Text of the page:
Published Online:

Superintendent Proposes Private Foundation Run Baltimore School

Article Tools
  • PrintPrinter-Friendly
  • EmailEmail Article
  • ReprintReprints
  • CommentsComments

The superintendent of the Baltimore school district has recommended that a private school in Maine take over a city high school threatened with state intervention.

Details were still being worked out last week, and a decision on the plan was expected no sooner than this week from Nancy S. Grasmick, the state superintendent of schools.

While some praise the approach of the college-preparatory Hyde School in Bath, Me., the proposal that a foundation affiliated with the private school assume control over Patterson High School for five years has drawn criticism from the Patterson community and even prompted a student walkout there.

Walter G. Amprey, the superintendent of the Baltimore schools, believes that Hyde's brand of discipline and emphasis on self-esteem and character building could be effective at Patterson High, Donna Franks, a district spokeswoman, said.

The Hyde School, a co-educational boarding and day school that also runs a public school in New Haven, Conn., was founded in 1966. Its program requires athletics, performing arts, community service, and rigorous academics for every student and stresses "attitude over aptitude, effort over ability, and character over talent,'' according to materials prepared by Hyde.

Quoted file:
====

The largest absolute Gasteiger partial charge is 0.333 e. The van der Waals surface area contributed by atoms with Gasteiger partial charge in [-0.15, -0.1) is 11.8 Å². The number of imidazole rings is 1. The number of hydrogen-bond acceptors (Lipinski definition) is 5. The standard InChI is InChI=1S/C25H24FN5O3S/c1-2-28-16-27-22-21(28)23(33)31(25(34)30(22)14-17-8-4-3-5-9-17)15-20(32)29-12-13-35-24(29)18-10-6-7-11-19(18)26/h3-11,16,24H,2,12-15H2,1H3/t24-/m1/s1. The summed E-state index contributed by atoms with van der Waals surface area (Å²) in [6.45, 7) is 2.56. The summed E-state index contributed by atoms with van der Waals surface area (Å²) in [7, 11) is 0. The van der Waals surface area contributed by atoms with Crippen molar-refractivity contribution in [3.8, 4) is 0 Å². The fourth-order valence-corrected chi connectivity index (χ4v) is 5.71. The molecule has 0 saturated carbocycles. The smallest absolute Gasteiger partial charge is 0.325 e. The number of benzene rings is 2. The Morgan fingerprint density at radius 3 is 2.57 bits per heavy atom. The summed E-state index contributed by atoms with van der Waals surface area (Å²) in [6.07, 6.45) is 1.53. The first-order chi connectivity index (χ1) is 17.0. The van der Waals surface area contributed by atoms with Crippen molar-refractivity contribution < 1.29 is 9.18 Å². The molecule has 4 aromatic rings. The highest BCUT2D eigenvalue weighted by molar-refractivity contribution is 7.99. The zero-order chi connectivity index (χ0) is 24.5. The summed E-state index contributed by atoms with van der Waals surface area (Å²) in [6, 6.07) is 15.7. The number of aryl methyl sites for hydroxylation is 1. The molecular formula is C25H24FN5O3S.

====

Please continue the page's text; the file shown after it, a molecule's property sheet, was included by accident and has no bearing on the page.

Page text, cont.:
Budget projections were not available last week, but Ms. Franks said officials expect the cost of having the Hyde Foundation run Patterson High to exceed costs at other city schools.

If the state superintendent approves the plan it would still have to earn the backing of the state board of education.

State Intervention

Earlier this year, Patterson and another Baltimore high school, Frederick Douglass, were the first to be targeted under a new regulation giving the state board the authority to intervene in low-performing schools.

Patterson and Douglass both have declining attendance rates, falling scores on standardized tests, and high dropout rates, Ms. Franks said. Douglass High already has worked out a plan to keep the state from stepping in.

In a separate Baltimore development, a second public elementary school will begin using the curriculum of the private Calvert School, officials said this month.

The Calvert School's curriculum, which has boosted academic achievement at Barclay Elementary School, will be phased in at Carter G. Woodson Elementary School beginning this fall. (See Education Week, April 20, 1994.)

Funding for the expansion is not yet final.

Web Only

You must be logged in to leave a comment. Login |  Register
Ground Rules for Posting
We encourage lively debate, but please be respectful of others. Profanity and personal attacks are prohibited. By commenting, you are agreeing to abide by our user agreement.
All comments are public.

Back to Top Back to Top

Most Popular Stories

Viewed

Emailed

Commented